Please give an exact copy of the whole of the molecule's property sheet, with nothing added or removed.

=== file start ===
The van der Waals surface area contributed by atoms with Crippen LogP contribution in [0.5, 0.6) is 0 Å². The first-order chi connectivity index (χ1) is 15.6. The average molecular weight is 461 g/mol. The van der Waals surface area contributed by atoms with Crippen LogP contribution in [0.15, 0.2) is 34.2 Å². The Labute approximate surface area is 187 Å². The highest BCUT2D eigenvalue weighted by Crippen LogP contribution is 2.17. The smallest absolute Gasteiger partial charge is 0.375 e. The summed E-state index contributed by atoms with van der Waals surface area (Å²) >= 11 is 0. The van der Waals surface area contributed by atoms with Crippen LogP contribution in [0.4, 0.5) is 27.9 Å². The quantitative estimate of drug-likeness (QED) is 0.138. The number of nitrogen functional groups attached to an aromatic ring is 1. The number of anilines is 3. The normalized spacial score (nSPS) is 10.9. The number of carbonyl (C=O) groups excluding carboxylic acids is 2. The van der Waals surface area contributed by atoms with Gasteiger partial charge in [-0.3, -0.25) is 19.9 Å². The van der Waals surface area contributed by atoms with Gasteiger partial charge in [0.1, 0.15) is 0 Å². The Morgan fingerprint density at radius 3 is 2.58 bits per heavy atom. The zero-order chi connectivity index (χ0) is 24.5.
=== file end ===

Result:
The van der Waals surface area contributed by atoms with Crippen LogP contribution in [0.5, 0.6) is 0 Å². The first-order chi connectivity index (χ1) is 15.6. The average molecular weight is 461 g/mol. The van der Waals surface area contributed by atoms with Crippen LogP contribution in [0.15, 0.2) is 34.2 Å². The Labute approximate surface area is 187 Å². The highest BCUT2D eigenvalue weighted by Crippen LogP contribution is 2.17. The smallest absolute Gasteiger partial charge is 0.375 e. The summed E-state index contributed by atoms with van der Waals surface area (Å²) >= 11 is 0. The van der Waals surface area contributed by atoms with Crippen LogP contribution in [0.4, 0.5) is 27.9 Å². The quantitative estimate of drug-likeness (QED) is 0.138. The number of nitrogen functional groups attached to an aromatic ring is 1. The number of anilines is 3. The normalized spacial score (nSPS) is 10.9. The number of carbonyl (C=O) groups excluding carboxylic acids is 2. The van der Waals surface area contributed by atoms with Gasteiger partial charge in [-0.3, -0.25) is 19.9 Å². The van der Waals surface area contributed by atoms with Gasteiger partial charge in [0.1, 0.15) is 0 Å². The Morgan fingerprint density at radius 3 is 2.58 bits per heavy atom. The zero-order chi connectivity index (χ0) is 24.5.